I can't remember the last time I drove a Durango, which is understandable since it just returned from a lengthy hiatus. Television commercials explain the Durango's absence by saying that it's been getting its handling honed at the Nuerburgring, but nothing about the driving experience made me entertain any fantasies that I was on the famed German road course. That doesn't mean it handles badly, but in the end, this is a big, three-row crossover that is more about utility than driving excitement.
To test that utility, I used the Durango as an airport shuttle when I picked up my mother and her husband upon their return from a two-week Italian vacation. The back seat of the Durango was equally accommodating for both my five-foot-tall mother and her six-foot-plus husband, and rear-seat climate controls were a boon for their comfort on what turned out to be an unseasonably cold early spring evening. There's plenty of room in the back for storing luggage, but in the dark of the parking garage, we couldn't easily figure out how to lower the third-row seatbacks.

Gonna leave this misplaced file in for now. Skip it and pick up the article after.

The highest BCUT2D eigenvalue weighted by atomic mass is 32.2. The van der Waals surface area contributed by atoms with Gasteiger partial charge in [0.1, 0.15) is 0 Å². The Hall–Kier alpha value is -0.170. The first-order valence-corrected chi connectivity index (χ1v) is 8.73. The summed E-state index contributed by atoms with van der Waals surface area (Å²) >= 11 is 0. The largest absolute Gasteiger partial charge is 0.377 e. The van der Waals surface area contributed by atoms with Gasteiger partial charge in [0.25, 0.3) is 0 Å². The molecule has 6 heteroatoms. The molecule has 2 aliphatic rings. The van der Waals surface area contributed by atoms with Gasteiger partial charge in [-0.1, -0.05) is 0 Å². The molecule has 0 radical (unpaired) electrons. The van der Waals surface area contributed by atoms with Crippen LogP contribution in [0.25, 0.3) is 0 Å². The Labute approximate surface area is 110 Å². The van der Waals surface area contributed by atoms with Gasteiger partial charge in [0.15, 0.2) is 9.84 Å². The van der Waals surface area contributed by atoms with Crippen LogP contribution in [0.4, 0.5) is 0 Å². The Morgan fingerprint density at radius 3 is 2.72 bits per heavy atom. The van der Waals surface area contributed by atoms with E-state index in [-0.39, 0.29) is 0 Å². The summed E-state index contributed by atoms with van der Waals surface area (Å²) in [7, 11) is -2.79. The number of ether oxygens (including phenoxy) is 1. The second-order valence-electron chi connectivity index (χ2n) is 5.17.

The interior isn't overly luxurious but seems well thought out ergonomically. The soft-touch plastic on the dash is pretty nice, although the door panels are covered with a slightly downmarket-feeling hard plastic. The center console is serviceable, but not much more. The climate controls are simple to use and, although I would have liked to see the modern uConnect media center, the older media system installed in this Durango is at least easy to use.
Amy Skogstrom, Managing Editor